Since both Gwyddion and Licar are wounded, we decide to go see something called the Regenerator next, a device that can apparently heal us. As we head towards the building housing it, a laser shot rings our from up ahead, hitting Akakhios. We spot another black-clad man standing on top of a building, his sights trained at us. Gwyddion and Devadatta charge, while Licar turns invisible and flies toward the hostile. As we rush forward, a second shot blasts us from aside, fired by a second attacker on another roofftop. Gwyddion is seriously hit, so he retreats into cover to perform first aid on himself and Akakhios — but the young lad was immediately killed by a shot to the head. A few seconds later Licar reaches the first attacked and subdues him with a Paralysation spell, ties him up, and finds a black metal medallion with an insignia that looks vaguely like a letter T. Since it’s daytime and the streets are populated, the passersby panic after the first few shots, and the second assassin retreats. Someone really wants us dead! We hurry to the Regenerator. The device looks like an electric chair. Gwyddion is strapped in first, and after twenty minutes of humming machinery he feels a lot better. While the others take their turns, the party discusses the situation. If we’re in the past, then this place must have been destroyed long ago (for our own time). We have the feeling that it was probably the council’s refusal to evacuate or take any sort of action that „historically” go them killed. Maybe if we talked to the dissenter councilman Monodes, he might be able to help us.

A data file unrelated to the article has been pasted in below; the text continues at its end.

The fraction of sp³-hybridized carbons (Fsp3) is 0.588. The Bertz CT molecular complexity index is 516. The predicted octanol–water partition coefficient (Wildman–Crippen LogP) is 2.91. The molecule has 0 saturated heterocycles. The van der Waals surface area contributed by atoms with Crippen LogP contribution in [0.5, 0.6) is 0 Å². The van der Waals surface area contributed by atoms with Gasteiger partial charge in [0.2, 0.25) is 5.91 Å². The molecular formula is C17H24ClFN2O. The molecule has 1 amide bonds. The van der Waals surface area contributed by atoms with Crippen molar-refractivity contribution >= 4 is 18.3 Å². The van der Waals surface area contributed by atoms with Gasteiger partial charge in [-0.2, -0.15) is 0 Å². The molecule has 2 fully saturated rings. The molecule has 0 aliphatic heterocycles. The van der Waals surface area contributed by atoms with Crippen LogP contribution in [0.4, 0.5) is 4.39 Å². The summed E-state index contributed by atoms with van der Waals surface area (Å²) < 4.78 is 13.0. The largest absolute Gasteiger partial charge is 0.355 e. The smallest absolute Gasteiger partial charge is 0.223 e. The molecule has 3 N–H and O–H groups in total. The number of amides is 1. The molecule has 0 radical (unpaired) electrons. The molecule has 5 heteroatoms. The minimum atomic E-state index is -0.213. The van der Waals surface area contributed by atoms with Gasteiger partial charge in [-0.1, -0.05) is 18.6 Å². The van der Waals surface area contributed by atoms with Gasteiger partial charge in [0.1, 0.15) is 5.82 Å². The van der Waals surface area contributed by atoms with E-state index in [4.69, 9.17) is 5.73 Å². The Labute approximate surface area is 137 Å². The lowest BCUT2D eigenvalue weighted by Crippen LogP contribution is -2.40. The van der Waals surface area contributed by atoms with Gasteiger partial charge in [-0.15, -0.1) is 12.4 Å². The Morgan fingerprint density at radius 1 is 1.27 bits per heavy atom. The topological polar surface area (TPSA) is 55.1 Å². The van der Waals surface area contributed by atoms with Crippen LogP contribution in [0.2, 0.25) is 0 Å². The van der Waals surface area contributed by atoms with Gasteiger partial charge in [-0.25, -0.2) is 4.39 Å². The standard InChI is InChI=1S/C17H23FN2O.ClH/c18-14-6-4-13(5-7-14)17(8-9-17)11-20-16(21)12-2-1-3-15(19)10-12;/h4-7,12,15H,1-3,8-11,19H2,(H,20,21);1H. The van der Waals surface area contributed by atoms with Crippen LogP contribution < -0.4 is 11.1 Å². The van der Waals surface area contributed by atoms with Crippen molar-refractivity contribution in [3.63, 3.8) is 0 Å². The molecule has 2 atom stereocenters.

Then it occurs to someone to take a closer look at the medallion with the T-shaped sigil, and Tyraxus suddenly remembers seeing a similar one — on Monodes himself! Looks like it’s Monodes’ henchmen who are trying to do us in. Gwyddion concocts a new plan: let’s arrange for a private meeting with Monodes, confront him, and make him tell us what it is he really wants. Gwyddion suspects that maybe his original assumption was wrong: „historically”, Anadyomai was perhaps destroyed not by the council’s inaction, but because of Monodes’ sabotage… but why would he want to do this?

As we deliberate, we hear a deafening explosion from outside. The building shakes as debris falls from the ceiling. From outside, we hear an electric whine rise and die as the Periphery is breached by a colour bomb — swirling hues enveloping all within the city — there’s a flash, and…

…We’re standing on a small mound, surrounded by the tall, densely huddled buildings of a city. The walls are scorched, many structures are partially or entirely collapsed, and everywhere we see luminous discolourations of the rocky ground. In all directions, the city is surrounded by tall pillars and fields of energy coursing between them. In one direction, there’s a hill with some sort of citadel on it about a kilometer off. Barely ten yards away from us we spy a small group of toga-wearing people staring back at us in surprise…